The Hollywood Show does not, as its name would imply, take place in Hollywood. Nor is it a show in the traditional sense of the word. Rather, it’s a weekend-long expo in a hotel ballroom, a chance to peddle yellowed movie memorabilia and even yellowed-er celebrities from days long past. For a mere $20, nostalgia buffs can meet “the guy”: the guy who wrote the song “Build Me Up Buttercup,” the guy who starred in M.A.S.H. (the movie, not the TV show), the guy who spat, “No soup for you!” on the episode of Seinfeld that inspired a million novelty shirts.
A “Celebrity Check-In” table greeted the show’s attendees; behind it, a bored-looking woman silently ate a slice of flavorless-looking pizza. In the corner, a revolving door of middle-aged men, who had each paid $40 for the privilege of getting professional photos taken alongside a rapidly decaying Martin Landau, struck a pose next to the Ed Wood star. "Make sure to mention the Hollywood Show on your Facebook posts!" an employee loudly, cheerfully, reminded them.
Hugh O’Brian, star of 60-year-old show The Life and Legend of Wyatt Earp, hung signage in the hallway inquiring, "He's Still Alive???"; said signage instructed readers to "See For yourself!" Once one took the bait, they bore witness to the sight of an elderly, yet still breathing, O’Brian eating a sandwich next to his parked Rascal scooter.
Lita Ford, wearing a leather jacket with her own name on it, signed mementos shakily held by a man sporting a vintage Runaways tour shirt. The face of the woman who played Margaret "Hot Lips" Houlihan contorted into a look of pain and confusion as a large white male (the show’s target demographic) asked her one in a no doubt series of inane questions.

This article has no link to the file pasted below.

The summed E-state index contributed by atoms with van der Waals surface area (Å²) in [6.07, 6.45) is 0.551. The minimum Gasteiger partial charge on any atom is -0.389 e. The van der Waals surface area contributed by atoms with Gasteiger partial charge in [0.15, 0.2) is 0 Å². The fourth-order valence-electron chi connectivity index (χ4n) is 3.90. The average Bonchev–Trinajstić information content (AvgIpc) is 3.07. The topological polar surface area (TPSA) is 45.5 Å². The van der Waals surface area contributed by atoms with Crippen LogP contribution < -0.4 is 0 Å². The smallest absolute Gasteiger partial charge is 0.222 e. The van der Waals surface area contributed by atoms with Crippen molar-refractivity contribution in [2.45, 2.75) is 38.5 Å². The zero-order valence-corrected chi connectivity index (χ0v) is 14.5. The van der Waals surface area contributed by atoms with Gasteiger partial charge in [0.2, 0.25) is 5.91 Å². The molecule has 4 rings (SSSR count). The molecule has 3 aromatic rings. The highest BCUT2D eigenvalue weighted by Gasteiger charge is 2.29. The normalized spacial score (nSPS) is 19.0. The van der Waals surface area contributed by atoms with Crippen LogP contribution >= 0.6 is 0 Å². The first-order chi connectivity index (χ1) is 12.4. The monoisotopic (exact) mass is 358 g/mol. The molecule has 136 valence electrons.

The Soup Nazi, sullen and alone, swiped at his iPhone behind a folding table filled with unsold, signed ladles. Sans fanfare, he pulled a vape pen out and started smoking.
The lines to meet Landau, Patty Duke, and Cloris Leachman, the show’s main draws, were endless. Not so for folks like the Soup Nazi. I spotted him smoking outside and followed suit. I listened to him speak, in hushed tones, to an associate about how he hoped the show’s attendance would pick up tomorrow. About how he no longer drinks liquor. About how someone once said something extremely nice about him on the internet and how it made his day.
I could tell, watching him from a distance, that he was kind-hearted, undeserved of the karmic injustice of his surroundings. Hours after the cigarette, I walked by his folding table and saw him finally get his photo taken with an eager fan. A genuine smile crossed his previously pursed lips.
The "celebrities" wandering around the convention wore lanyards indicating their status. I recognized virtually none of them. The star of The New Adventures of Pippi Longstocking mindlessly doodled behind her folding table; I watched as her presence was met with universal disregard. She seemed used to such treatment.
While it was part of the reason why I was there, I felt uncomfortable taking photographs of the festivities. The intrusion seemed too intimate. As I moseyed by their folding tables, the sad, yet somehow hopeful, looks the “stars” gave me as I passed by made me feel as though I were walking through a pound.
In their eyes, I was here to find someone to love, to appreciate. They hoped it was them. I quickly realized there was no place more vulnerable a person, let alone a celebrity, could sit than behind a folding table. It seemed disingenuous to feel sorry for them—after all, they had achieved far more success in their careers than I ever had and ever could. Yet, as a person capable of human empathy, I did.
On a lighter note, it turns out that Chuck Negron of Three Dog Night has his own variety of hot sauce. And guess what? It’s for sale!
The line to meet Patty Duke was an endless snaking mess, the extent to which attendees used the sentence "by where Patty Duke is" as a map point. A 20-something guy, the kind I'd let give me a mediocre hand job, stared intently at her head as he waited to shake her bony hand.